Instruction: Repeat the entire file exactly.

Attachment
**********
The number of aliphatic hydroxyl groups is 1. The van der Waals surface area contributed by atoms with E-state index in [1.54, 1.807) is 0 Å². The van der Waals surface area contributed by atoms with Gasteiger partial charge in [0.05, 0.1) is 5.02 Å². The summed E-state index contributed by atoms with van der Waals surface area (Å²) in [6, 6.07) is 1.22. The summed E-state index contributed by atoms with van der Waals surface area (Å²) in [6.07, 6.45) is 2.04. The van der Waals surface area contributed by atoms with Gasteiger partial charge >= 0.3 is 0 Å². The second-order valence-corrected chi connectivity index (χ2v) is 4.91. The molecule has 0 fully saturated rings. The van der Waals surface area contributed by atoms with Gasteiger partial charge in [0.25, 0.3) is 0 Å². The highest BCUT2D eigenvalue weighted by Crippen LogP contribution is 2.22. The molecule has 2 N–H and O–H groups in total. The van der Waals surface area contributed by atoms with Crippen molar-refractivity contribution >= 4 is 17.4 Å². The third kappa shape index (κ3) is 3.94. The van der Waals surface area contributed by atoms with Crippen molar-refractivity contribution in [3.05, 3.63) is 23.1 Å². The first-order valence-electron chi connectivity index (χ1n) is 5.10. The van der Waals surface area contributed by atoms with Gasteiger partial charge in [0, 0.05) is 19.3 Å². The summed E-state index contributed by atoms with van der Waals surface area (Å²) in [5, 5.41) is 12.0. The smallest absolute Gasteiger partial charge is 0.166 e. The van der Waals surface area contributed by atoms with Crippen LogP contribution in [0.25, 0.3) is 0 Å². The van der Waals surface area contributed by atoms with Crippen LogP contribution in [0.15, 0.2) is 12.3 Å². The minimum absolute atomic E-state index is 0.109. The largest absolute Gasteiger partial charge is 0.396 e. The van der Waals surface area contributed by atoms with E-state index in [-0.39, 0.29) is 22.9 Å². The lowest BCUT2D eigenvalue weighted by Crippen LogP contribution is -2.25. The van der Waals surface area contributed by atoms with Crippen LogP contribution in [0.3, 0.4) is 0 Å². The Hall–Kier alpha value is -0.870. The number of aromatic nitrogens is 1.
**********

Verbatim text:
The number of aliphatic hydroxyl groups is 1. The van der Waals surface area contributed by atoms with E-state index in [1.54, 1.807) is 0 Å². The van der Waals surface area contributed by atoms with Gasteiger partial charge in [0.05, 0.1) is 5.02 Å². The summed E-state index contributed by atoms with van der Waals surface area (Å²) in [6, 6.07) is 1.22. The summed E-state index contributed by atoms with van der Waals surface area (Å²) in [6.07, 6.45) is 2.04. The van der Waals surface area contributed by atoms with Gasteiger partial charge >= 0.3 is 0 Å². The second-order valence-corrected chi connectivity index (χ2v) is 4.91. The molecule has 0 fully saturated rings. The van der Waals surface area contributed by atoms with Gasteiger partial charge in [0.25, 0.3) is 0 Å². The highest BCUT2D eigenvalue weighted by Crippen LogP contribution is 2.22. The molecule has 2 N–H and O–H groups in total. The van der Waals surface area contributed by atoms with Crippen molar-refractivity contribution >= 4 is 17.4 Å². The third kappa shape index (κ3) is 3.94. The van der Waals surface area contributed by atoms with Crippen molar-refractivity contribution in [3.05, 3.63) is 23.1 Å². The first-order valence-electron chi connectivity index (χ1n) is 5.10. The van der Waals surface area contributed by atoms with Gasteiger partial charge in [0, 0.05) is 19.3 Å². The summed E-state index contributed by atoms with van der Waals surface area (Å²) in [5, 5.41) is 12.0. The smallest absolute Gasteiger partial charge is 0.166 e. The van der Waals surface area contributed by atoms with Crippen LogP contribution in [0.25, 0.3) is 0 Å². The van der Waals surface area contributed by atoms with Crippen LogP contribution in [0.15, 0.2) is 12.3 Å². The minimum absolute atomic E-state index is 0.109. The largest absolute Gasteiger partial charge is 0.396 e. The van der Waals surface area contributed by atoms with E-state index in [-0.39, 0.29) is 22.9 Å². The lowest BCUT2D eigenvalue weighted by Crippen LogP contribution is -2.25. The van der Waals surface area contributed by atoms with Crippen LogP contribution in [0.3, 0.4) is 0 Å². The Hall–Kier alpha value is -0.870. The number of aromatic nitrogens is 1.